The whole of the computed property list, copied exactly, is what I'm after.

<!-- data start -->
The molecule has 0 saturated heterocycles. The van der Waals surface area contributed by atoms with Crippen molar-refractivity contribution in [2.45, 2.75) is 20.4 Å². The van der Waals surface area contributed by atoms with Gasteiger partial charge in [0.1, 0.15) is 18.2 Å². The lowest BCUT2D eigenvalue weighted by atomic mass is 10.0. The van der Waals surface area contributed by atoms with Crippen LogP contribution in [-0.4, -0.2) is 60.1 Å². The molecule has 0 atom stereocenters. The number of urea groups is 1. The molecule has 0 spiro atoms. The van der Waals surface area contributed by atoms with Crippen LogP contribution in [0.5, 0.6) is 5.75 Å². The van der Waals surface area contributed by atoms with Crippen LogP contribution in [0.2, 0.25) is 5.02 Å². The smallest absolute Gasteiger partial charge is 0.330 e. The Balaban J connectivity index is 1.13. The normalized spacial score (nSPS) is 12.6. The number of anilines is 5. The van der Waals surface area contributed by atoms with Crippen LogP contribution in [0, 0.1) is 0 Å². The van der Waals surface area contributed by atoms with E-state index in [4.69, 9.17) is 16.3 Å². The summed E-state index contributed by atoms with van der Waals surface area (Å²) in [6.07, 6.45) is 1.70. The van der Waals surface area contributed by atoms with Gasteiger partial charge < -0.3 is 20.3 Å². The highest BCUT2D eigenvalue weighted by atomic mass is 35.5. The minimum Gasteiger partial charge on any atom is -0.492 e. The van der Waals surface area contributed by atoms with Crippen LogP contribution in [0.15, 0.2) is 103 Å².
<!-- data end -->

The molecule has 0 saturated heterocycles. The van der Waals surface area contributed by atoms with Crippen molar-refractivity contribution in [2.45, 2.75) is 20.4 Å². The van der Waals surface area contributed by atoms with Gasteiger partial charge in [0.1, 0.15) is 18.2 Å². The lowest BCUT2D eigenvalue weighted by atomic mass is 10.0. The van der Waals surface area contributed by atoms with Crippen LogP contribution in [-0.4, -0.2) is 60.1 Å². The molecule has 0 atom stereocenters. The number of urea groups is 1. The molecule has 0 spiro atoms. The van der Waals surface area contributed by atoms with Crippen LogP contribution in [0.5, 0.6) is 5.75 Å². The van der Waals surface area contributed by atoms with Crippen LogP contribution in [0.2, 0.25) is 5.02 Å². The smallest absolute Gasteiger partial charge is 0.330 e. The Balaban J connectivity index is 1.13. The normalized spacial score (nSPS) is 12.6. The number of anilines is 5. The van der Waals surface area contributed by atoms with Crippen LogP contribution in [0, 0.1) is 0 Å². The van der Waals surface area contributed by atoms with E-state index in [4.69, 9.17) is 16.3 Å². The summed E-state index contributed by atoms with van der Waals surface area (Å²) in [6.07, 6.45) is 1.70. The van der Waals surface area contributed by atoms with Gasteiger partial charge < -0.3 is 20.3 Å². The highest BCUT2D eigenvalue weighted by atomic mass is 35.5. The minimum Gasteiger partial charge on any atom is -0.492 e. The van der Waals surface area contributed by atoms with Crippen LogP contribution in [0.15, 0.2) is 103 Å².